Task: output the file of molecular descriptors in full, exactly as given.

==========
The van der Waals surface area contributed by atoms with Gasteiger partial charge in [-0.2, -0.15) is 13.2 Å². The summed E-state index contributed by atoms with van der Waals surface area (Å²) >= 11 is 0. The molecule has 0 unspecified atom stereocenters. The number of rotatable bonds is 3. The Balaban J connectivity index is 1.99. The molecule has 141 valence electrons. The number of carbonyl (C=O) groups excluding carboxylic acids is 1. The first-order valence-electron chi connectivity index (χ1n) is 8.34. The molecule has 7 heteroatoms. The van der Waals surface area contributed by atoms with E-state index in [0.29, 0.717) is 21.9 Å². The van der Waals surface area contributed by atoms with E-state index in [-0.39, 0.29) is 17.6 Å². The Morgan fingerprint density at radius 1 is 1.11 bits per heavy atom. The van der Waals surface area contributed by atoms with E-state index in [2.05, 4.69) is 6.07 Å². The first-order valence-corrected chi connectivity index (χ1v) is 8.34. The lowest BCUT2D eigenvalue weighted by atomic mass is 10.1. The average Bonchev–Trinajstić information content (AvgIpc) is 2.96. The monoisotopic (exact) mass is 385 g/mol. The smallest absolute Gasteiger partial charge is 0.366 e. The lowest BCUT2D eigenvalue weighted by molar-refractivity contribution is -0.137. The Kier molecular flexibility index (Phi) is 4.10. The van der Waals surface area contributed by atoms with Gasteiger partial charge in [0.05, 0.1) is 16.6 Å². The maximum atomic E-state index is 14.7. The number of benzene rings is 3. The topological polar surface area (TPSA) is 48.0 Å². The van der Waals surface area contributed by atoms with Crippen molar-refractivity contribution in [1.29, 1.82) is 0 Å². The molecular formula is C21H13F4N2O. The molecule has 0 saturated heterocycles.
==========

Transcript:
The van der Waals surface area contributed by atoms with Gasteiger partial charge in [-0.2, -0.15) is 13.2 Å². The summed E-state index contributed by atoms with van der Waals surface area (Å²) >= 11 is 0. The molecule has 0 unspecified atom stereocenters. The number of rotatable bonds is 3. The Balaban J connectivity index is 1.99. The molecule has 141 valence electrons. The number of carbonyl (C=O) groups excluding carboxylic acids is 1. The first-order valence-electron chi connectivity index (χ1n) is 8.34. The molecule has 7 heteroatoms. The van der Waals surface area contributed by atoms with E-state index in [0.29, 0.717) is 21.9 Å². The van der Waals surface area contributed by atoms with E-state index in [-0.39, 0.29) is 17.6 Å². The Morgan fingerprint density at radius 1 is 1.11 bits per heavy atom. The van der Waals surface area contributed by atoms with E-state index in [2.05, 4.69) is 6.07 Å². The first-order valence-corrected chi connectivity index (χ1v) is 8.34. The lowest BCUT2D eigenvalue weighted by atomic mass is 10.1. The average Bonchev–Trinajstić information content (AvgIpc) is 2.96. The monoisotopic (exact) mass is 385 g/mol. The smallest absolute Gasteiger partial charge is 0.366 e. The lowest BCUT2D eigenvalue weighted by molar-refractivity contribution is -0.137. The Kier molecular flexibility index (Phi) is 4.10. The van der Waals surface area contributed by atoms with Gasteiger partial charge in [0.05, 0.1) is 16.6 Å². The maximum atomic E-state index is 14.7. The number of benzene rings is 3. The topological polar surface area (TPSA) is 48.0 Å². The van der Waals surface area contributed by atoms with Crippen molar-refractivity contribution in [1.29, 1.82) is 0 Å². The molecular formula is C21H13F4N2O. The molecule has 0 saturated heterocycles.